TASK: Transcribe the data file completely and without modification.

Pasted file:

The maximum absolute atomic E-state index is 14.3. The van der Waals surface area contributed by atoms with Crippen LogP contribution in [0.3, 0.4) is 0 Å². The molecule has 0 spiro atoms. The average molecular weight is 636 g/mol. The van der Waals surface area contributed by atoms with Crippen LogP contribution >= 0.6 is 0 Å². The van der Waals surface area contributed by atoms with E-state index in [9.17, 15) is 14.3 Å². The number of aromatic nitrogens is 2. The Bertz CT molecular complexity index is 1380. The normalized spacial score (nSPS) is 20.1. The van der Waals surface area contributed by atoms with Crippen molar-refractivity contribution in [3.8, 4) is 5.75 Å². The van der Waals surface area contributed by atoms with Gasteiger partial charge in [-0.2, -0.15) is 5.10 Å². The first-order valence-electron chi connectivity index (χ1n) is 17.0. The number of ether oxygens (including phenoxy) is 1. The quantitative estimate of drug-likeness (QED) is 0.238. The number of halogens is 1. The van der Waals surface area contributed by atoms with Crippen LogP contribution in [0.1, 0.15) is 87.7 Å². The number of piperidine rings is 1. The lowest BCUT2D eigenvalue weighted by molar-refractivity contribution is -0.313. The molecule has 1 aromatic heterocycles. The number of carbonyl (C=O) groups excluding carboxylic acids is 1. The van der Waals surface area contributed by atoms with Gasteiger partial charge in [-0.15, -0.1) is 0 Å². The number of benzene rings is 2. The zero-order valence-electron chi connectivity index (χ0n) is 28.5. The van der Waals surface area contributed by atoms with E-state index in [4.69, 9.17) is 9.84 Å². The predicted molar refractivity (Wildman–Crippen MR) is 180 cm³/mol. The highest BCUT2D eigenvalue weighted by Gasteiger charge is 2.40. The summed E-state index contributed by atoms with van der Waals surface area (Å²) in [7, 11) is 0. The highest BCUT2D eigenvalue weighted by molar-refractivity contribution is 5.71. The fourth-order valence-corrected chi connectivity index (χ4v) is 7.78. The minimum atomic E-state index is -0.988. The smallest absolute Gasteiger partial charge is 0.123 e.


The maximum absolute atomic E-state index is 14.3. The van der Waals surface area contributed by atoms with Crippen LogP contribution in [0.3, 0.4) is 0 Å². The molecule has 0 spiro atoms. The average molecular weight is 636 g/mol. The van der Waals surface area contributed by atoms with Crippen LogP contribution >= 0.6 is 0 Å². The van der Waals surface area contributed by atoms with E-state index in [9.17, 15) is 14.3 Å². The number of aromatic nitrogens is 2. The Bertz CT molecular complexity index is 1380. The normalized spacial score (nSPS) is 20.1. The van der Waals surface area contributed by atoms with Crippen molar-refractivity contribution in [3.8, 4) is 5.75 Å². The van der Waals surface area contributed by atoms with Gasteiger partial charge in [-0.2, -0.15) is 5.10 Å². The first-order valence-electron chi connectivity index (χ1n) is 17.0. The number of ether oxygens (including phenoxy) is 1. The quantitative estimate of drug-likeness (QED) is 0.238. The number of halogens is 1. The van der Waals surface area contributed by atoms with Crippen LogP contribution in [0.1, 0.15) is 87.7 Å². The number of piperidine rings is 1. The lowest BCUT2D eigenvalue weighted by molar-refractivity contribution is -0.313. The molecule has 1 aromatic heterocycles. The number of carbonyl (C=O) groups excluding carboxylic acids is 1. The van der Waals surface area contributed by atoms with Gasteiger partial charge in [-0.15, -0.1) is 0 Å². The number of benzene rings is 2. The zero-order valence-electron chi connectivity index (χ0n) is 28.5. The van der Waals surface area contributed by atoms with E-state index in [4.69, 9.17) is 9.84 Å². The predicted molar refractivity (Wildman–Crippen MR) is 180 cm³/mol. The highest BCUT2D eigenvalue weighted by Gasteiger charge is 2.40. The summed E-state index contributed by atoms with van der Waals surface area (Å²) in [7, 11) is 0. The highest BCUT2D eigenvalue weighted by molar-refractivity contribution is 5.71. The fourth-order valence-corrected chi connectivity index (χ4v) is 7.78. The minimum atomic E-state index is -0.988. The smallest absolute Gasteiger partial charge is 0.123 e.